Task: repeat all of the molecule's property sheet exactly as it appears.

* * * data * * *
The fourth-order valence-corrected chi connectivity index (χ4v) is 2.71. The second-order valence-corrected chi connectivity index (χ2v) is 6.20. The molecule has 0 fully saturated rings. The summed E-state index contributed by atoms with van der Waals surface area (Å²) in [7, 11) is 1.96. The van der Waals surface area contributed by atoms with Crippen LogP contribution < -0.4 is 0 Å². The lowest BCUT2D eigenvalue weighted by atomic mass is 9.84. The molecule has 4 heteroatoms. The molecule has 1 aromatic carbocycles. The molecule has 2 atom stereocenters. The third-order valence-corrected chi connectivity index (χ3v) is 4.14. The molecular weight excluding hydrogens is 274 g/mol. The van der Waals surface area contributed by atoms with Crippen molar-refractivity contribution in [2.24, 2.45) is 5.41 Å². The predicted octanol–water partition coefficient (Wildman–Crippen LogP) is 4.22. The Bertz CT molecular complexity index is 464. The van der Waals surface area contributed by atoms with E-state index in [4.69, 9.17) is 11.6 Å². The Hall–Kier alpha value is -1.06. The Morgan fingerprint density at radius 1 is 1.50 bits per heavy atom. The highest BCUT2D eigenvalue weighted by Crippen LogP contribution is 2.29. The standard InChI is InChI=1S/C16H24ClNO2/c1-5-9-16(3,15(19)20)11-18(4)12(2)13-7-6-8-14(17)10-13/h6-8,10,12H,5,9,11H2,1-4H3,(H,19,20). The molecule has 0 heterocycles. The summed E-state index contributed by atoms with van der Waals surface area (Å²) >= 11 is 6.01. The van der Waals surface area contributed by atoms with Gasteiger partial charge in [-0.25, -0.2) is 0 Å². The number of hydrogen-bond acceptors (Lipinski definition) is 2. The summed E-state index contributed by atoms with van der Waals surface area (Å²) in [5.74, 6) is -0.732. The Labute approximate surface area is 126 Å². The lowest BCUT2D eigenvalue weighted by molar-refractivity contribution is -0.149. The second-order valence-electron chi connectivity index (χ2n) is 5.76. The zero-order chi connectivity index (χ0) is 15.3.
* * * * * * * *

The fourth-order valence-corrected chi connectivity index (χ4v) is 2.71. The second-order valence-corrected chi connectivity index (χ2v) is 6.20. The molecule has 0 fully saturated rings. The summed E-state index contributed by atoms with van der Waals surface area (Å²) in [7, 11) is 1.96. The van der Waals surface area contributed by atoms with Crippen LogP contribution < -0.4 is 0 Å². The lowest BCUT2D eigenvalue weighted by atomic mass is 9.84. The molecule has 4 heteroatoms. The molecule has 1 aromatic carbocycles. The molecule has 2 atom stereocenters. The third-order valence-corrected chi connectivity index (χ3v) is 4.14. The molecular weight excluding hydrogens is 274 g/mol. The van der Waals surface area contributed by atoms with Crippen molar-refractivity contribution in [2.24, 2.45) is 5.41 Å². The predicted octanol–water partition coefficient (Wildman–Crippen LogP) is 4.22. The Bertz CT molecular complexity index is 464. The van der Waals surface area contributed by atoms with E-state index in [4.69, 9.17) is 11.6 Å². The Hall–Kier alpha value is -1.06. The Morgan fingerprint density at radius 1 is 1.50 bits per heavy atom. The highest BCUT2D eigenvalue weighted by Crippen LogP contribution is 2.29. The standard InChI is InChI=1S/C16H24ClNO2/c1-5-9-16(3,15(19)20)11-18(4)12(2)13-7-6-8-14(17)10-13/h6-8,10,12H,5,9,11H2,1-4H3,(H,19,20). The molecule has 0 heterocycles. The summed E-state index contributed by atoms with van der Waals surface area (Å²) >= 11 is 6.01. The van der Waals surface area contributed by atoms with Gasteiger partial charge in [-0.25, -0.2) is 0 Å². The number of hydrogen-bond acceptors (Lipinski definition) is 2. The summed E-state index contributed by atoms with van der Waals surface area (Å²) in [5.74, 6) is -0.732. The Labute approximate surface area is 126 Å². The lowest BCUT2D eigenvalue weighted by molar-refractivity contribution is -0.149. The second-order valence-electron chi connectivity index (χ2n) is 5.76. The zero-order chi connectivity index (χ0) is 15.3.